The big “alternatives to Google Photos” showdown

We take more photos now than ever before. Growth in this already astronomical segment is explosive, with over 1.4 trillion photos taken last year, according to InfoTrends. That’s up from 1 trillion in 2017. Video is much the same, with YouTube saying in recent years that about 500 hours of video is uploaded to the platform every minute.

Finding a solution to organizing and safely storing these precious memories is more important than ever, and it’s becoming an increasingly large problem to solve. Photos depict a special moment in time, a memory or event that can’t be recreated. They are irreplaceable and largely only exist digitally. Because of this, there are few categories of data that suit a free and open self-hosted solution better.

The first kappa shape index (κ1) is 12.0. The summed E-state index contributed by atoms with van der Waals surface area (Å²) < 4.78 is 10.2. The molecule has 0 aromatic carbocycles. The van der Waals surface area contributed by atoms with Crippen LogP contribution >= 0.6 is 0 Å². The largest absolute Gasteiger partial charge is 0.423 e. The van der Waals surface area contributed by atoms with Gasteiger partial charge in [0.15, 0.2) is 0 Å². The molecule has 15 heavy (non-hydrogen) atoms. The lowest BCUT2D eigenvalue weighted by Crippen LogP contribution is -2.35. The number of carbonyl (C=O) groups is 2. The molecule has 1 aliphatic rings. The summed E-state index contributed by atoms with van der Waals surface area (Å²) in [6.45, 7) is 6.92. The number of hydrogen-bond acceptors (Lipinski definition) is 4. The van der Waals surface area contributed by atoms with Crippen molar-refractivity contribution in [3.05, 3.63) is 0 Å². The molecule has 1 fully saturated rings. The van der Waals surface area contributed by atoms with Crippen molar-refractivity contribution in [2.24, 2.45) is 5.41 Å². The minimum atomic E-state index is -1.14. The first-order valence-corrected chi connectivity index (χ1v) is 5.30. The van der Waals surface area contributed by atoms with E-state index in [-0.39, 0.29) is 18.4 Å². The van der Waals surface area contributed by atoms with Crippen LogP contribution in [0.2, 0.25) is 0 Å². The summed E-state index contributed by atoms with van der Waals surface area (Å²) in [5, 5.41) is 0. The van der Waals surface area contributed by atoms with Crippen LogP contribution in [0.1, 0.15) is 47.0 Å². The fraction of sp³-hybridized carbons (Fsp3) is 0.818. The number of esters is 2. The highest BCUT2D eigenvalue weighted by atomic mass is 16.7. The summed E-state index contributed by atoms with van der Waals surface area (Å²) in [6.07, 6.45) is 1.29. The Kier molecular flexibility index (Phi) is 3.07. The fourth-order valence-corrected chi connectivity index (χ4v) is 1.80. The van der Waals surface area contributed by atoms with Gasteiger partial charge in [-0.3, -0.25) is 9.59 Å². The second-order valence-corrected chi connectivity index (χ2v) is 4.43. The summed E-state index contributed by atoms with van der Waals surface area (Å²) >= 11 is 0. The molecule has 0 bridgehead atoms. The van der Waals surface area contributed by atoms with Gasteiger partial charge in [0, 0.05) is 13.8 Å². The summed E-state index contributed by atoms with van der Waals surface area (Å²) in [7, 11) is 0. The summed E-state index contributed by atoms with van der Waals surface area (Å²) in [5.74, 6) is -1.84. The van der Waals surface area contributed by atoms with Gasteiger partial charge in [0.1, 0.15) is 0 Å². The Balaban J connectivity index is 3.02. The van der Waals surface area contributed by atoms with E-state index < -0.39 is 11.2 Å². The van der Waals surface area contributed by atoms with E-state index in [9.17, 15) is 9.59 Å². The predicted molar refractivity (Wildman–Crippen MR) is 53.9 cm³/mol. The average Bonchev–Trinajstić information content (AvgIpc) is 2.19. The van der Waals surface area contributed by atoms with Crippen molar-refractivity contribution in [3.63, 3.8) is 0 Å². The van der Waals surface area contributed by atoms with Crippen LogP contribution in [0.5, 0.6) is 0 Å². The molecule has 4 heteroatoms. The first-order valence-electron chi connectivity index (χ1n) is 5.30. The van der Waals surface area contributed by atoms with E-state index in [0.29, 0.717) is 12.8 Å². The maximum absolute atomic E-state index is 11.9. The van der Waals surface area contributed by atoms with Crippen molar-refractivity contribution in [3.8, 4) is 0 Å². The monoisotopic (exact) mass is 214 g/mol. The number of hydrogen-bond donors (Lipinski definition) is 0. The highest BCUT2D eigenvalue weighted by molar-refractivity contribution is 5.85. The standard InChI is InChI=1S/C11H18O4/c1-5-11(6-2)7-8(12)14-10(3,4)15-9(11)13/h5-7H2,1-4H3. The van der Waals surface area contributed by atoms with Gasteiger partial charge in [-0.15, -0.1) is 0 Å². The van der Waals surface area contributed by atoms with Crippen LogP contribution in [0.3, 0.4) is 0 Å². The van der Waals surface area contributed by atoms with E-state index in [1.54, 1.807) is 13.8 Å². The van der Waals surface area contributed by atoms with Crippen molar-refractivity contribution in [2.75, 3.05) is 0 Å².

Purists will argue that your photos are yours and you should own them forever, no matter what, in full resolution. Pragmatists will argue that so long as the export tools are good enough, purity doesn’t matter. For many day-to-day photo service users, though, that was all an academic thought experiment—most people use Google Photos. The service passed a billion users two years ago. (Exporting on Google Photos, by the way, means using Google Takeout. I’ve been waiting for my requested data for seven days as of this writing.)

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